Thu, 27 May 2004

Police eye outspoken activists

Tiarma Siboro and Muninggar Sri Saraswati, Jakarta

Authorities are closely monitoring activists of 20 local and foreign non-governmental organizations (NGO), a move that could herald a crackdown on outspoken government critics.

National Police chief Gen. Da'i Bachtiar said on Wednesday that his office took as a warning a report that 20 local and foreign NGOs were issuing reports that could trigger security disturbances in the July 5 presidential election.

"We are handling this by reminding them (that their reports) should not disturb national security, but we are also prepared to take other moves (to deal with) possible provocation," Da'i said after a ministerial meeting.

Arrests of activists and individuals critical to government policies were commonplace during the autocratic leadership of president Soeharto.

Da'i did not specify the 20 NGOs but earlier reports suggested that the Brussel-based International Crisis Group (ICG) and the Institute for Policy Research and Advocacy (Elsam) were among those on the watch list.

The general said that the law would take its full course once police obtained sufficient evidence against those activists.

Separately, ICG Indonesia director Sidney Jones said that authorities had threatened to expel her because of the group's reports on Indonesia.

The government, according to Jones, has forced the group to stop operating in the country on May 10 and refused to extend work permits for its foreign staff.

"The manpower ministry informed me about the policy, but it remains unclear why the authorities took the decision. I recently met officials at the ministry, asking for a clarification about the closing of ICG.

"They did not clearly elaborate, but merely claimed that the decision was due to complaints from various parties. The officials, however, refused to specify the complaints," Jones told The Jakarta Post.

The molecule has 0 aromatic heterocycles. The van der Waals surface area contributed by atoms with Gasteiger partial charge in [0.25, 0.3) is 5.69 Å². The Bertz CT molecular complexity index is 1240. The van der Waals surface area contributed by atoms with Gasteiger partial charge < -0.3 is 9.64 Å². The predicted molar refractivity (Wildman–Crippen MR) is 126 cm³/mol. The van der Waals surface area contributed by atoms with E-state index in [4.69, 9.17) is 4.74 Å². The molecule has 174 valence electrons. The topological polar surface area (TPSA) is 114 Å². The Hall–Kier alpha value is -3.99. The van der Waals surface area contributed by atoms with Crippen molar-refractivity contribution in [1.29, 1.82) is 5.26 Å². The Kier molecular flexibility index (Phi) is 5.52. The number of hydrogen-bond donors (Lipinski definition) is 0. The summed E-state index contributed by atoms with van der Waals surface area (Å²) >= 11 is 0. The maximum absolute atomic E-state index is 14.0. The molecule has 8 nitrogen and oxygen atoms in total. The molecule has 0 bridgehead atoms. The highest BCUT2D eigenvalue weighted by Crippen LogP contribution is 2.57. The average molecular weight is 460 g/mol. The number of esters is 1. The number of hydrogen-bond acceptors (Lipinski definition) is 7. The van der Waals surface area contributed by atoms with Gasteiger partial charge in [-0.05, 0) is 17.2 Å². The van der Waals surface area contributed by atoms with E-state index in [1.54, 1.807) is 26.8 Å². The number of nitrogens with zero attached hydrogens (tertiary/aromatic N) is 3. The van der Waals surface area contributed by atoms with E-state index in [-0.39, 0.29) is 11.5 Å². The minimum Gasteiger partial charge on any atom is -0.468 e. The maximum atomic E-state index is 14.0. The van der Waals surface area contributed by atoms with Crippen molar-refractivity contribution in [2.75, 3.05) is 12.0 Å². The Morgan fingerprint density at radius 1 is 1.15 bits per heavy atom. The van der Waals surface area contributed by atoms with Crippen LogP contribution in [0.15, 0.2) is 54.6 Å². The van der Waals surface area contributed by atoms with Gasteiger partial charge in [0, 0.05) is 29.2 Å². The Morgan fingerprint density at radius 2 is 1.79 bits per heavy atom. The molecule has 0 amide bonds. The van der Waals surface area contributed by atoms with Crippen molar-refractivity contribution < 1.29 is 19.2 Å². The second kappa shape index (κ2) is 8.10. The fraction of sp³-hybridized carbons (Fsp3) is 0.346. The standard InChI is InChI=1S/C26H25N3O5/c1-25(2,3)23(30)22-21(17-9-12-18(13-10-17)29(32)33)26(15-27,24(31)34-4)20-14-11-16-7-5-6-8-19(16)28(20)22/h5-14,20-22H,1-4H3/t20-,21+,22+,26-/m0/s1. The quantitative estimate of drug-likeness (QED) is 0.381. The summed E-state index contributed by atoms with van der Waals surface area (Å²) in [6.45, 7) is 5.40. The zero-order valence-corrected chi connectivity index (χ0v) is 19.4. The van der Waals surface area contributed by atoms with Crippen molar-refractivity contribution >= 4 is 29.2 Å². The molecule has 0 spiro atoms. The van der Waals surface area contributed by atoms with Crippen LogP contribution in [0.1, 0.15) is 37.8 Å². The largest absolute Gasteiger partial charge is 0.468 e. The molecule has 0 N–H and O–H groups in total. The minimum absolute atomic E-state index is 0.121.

ICG has issued a number of critical reports on a wide variety of issues, including the war in Aceh, the religious violence in Ambon and Poso, Central Sulawesi, and the activities of regional terrorist network Jamaah Islamiyah (JI) in Indonesia.

The National Intelligence Agency (BIN) told the House of Representatives on Tuesday that 20 local and foreign NGOs were working to disturb security during the country's first direct presidential election on July 5.

Jones, in a statement sent to the Post, quoted foreign minister Hassan Wirayuda as saying that ICG's reports were biased and that the government had the right to expel whoever it chose.

But, foreign ministry spokesman Marty Natalegawa said that the government was not in the business of removing people from the country but added that the foreign ministry has nothing to do with Jones' work permit.

"This is a classic case of someone trying to make a martyr of oneself. They are creating a crisis which is non-existent between the Indonesian government and the ICG," Marty was quoted by Agence France-Presse as saying.

Jones said the authorities have monitored ICG's reports cautiously and "they fear that they may affect the upcoming election".

She said she had been trying unsuccessfully for two months to meet BIN director Hendropriyono to discuss her group's work.

ICG president Gareth Evans, a former Australian foreign minister, said in a statement he had total confidence in Jones and the Jakarta team.

"I think the Indonesian government should take into account that if we are expelled from Indonesia, this will do far more damage to Indonesia's reputation than the ICG's," he said.